When presented with circumstances such as rapidly pivoting to remote work, supervisors may consider providing additional supervision to ensure proper training and support of staff. In addition to considering the financial implications for the organization, supervisors have an ethical obligation to consider the implications, for their staff and clients, of drastically changing their service delivery model. To be better prepared in advance of unforeseen circumstances that necessitate major and immediate shifts, such as the present pandemic, organizations may consider building a part-time backup service delivery model into their existing structure. For example, an agency providing only center-based services may begin including 1 or 2 hr a month of parent training provided through telehealth. Doing so would ameliorate at least some ethical concerns, having staff who are already trained in implementing those alternative service models. If there is one lesson to learn from the current pandemic, it is that we may face unforeseen circumstances and find ourselves wholly unprepared for the challenge. Therefore, organizations should strive to develop policies and procedures for addressing challenges presented by unexpected events, such as natural disasters or a pandemic, and should train staff to engage in their work tasks under varying conditions. Likewise, supervisors may develop a process for addressing conflicts between ethical code elements, such as when trying to balance the best interest of clients by continuing to deliver in-person services and the well-being of staff who may not feel comfortable or well-prepared to do so under uncertain conditions (see Rosenberg & Schwartz, 2019, for a decision tree for ethical decision making).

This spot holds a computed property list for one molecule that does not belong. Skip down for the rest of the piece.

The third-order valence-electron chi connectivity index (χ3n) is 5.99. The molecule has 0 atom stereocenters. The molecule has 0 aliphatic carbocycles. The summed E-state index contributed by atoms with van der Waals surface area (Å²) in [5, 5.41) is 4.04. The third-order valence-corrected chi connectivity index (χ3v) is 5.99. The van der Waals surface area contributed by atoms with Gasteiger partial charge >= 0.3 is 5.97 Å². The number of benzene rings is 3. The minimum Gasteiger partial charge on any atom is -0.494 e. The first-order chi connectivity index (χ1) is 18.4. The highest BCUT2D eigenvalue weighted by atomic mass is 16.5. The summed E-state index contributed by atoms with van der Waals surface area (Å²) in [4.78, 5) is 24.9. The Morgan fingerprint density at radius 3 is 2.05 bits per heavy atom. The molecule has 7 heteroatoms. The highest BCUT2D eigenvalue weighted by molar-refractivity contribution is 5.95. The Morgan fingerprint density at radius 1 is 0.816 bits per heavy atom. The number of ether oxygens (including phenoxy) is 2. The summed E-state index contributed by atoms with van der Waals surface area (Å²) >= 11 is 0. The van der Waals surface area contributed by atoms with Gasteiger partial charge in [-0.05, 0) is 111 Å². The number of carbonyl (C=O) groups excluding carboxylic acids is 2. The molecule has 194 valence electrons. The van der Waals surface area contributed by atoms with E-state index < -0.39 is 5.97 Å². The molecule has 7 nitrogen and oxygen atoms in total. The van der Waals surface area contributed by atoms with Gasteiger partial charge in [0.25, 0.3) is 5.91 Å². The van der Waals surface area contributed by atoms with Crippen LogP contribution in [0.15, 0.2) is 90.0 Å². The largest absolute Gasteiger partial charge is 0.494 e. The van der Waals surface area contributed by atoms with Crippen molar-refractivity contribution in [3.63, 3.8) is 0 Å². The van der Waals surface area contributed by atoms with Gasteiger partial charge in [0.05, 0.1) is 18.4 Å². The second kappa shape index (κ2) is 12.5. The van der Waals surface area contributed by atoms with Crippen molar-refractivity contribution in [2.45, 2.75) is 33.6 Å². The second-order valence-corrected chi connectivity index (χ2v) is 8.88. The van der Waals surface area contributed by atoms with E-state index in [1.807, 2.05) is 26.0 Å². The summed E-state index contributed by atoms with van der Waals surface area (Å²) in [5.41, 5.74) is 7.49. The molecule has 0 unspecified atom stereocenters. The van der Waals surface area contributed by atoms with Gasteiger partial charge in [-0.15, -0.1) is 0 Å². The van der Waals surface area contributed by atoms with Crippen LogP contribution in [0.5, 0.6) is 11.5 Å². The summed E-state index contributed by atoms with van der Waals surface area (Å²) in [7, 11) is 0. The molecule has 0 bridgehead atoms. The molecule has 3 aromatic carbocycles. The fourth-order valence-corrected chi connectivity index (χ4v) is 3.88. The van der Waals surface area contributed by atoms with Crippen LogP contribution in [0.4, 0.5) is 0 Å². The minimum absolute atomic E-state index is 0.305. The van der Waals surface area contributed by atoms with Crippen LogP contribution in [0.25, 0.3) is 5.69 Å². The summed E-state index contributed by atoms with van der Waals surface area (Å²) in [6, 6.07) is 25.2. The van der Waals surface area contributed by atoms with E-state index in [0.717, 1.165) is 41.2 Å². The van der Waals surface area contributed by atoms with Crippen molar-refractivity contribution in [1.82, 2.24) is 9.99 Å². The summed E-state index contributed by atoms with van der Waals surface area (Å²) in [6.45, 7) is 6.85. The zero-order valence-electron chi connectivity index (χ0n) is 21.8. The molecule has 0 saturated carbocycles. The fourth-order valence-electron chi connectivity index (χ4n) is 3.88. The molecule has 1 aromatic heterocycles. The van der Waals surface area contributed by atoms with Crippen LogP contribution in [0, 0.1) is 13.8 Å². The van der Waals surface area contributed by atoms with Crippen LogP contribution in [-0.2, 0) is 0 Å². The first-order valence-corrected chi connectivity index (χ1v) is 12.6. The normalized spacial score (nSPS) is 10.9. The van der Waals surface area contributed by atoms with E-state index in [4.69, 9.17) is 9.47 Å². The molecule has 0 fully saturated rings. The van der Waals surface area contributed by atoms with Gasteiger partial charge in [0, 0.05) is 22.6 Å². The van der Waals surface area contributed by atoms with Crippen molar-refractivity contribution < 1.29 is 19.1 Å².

For the long-term well-being of behavior analytic service providers and their workforce, agencies should aim to collect internal data on job satisfaction, staff perception of available resources and support, personal and professional barriers for completing tasks, contingencies governing staff behavior, and how each of these variables may be affected by current environmental conditions. Tools such as the Performance Diagnostic Checklist-Human Services proposed by Carr et al. (2013; see Cymbal et al., 2020, for review) can be useful for this purpose. Practitioners also may consider adapting such tools to the specific needs of the provider organization and to include any unique environmental conditions (e.g., COVID-19). This would allow service providers to preemptively address issues that may arise in the workforce that could be aggravated in the presence of drastic circumstances such as a global pandemic or natural disaster. This pandemic has posed many challenges, and this article provides only a brief snapshot of the impact it had on the behavior analytic workforce. A third of the participants of this study reported experiencing job insecurity and almost half reported decreased productivity and increased burnout, with remote workers more severely affected during the early months of the COVID-19 pandemic. All of these factors could hinder the ability of behavior analysts to deliver high-quality clinical services to their clients during this time. The time is ripe for service providers and practitioners to convert lessons learned and prepare for future unforeseen situations.
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The authors have no conflicts of interest to declare that are relevant to the content of this article.
This study was performed in line with the principles of the Declaration of Helsinki. Approval was granted by the Auburn University Institutional Review Board for the Protection of Human Subjects in Research (IRB protocol #20-177, 04/07/2020).
The approved IRB protocol included a waiver of consent given all data were collected electronically and without identifying information.
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Jimenez-Gomez, C., Sawhney, G. & Albert, K.M. Impact of COVID-19 on the Applied Behavior Analysis Workforce: Comparison across Remote and Nonremote Workers. Behav Analysis Practice (2021). https://doi.org/10.1007/s40617-021-00625-0
- applied behavior analysis
- remote work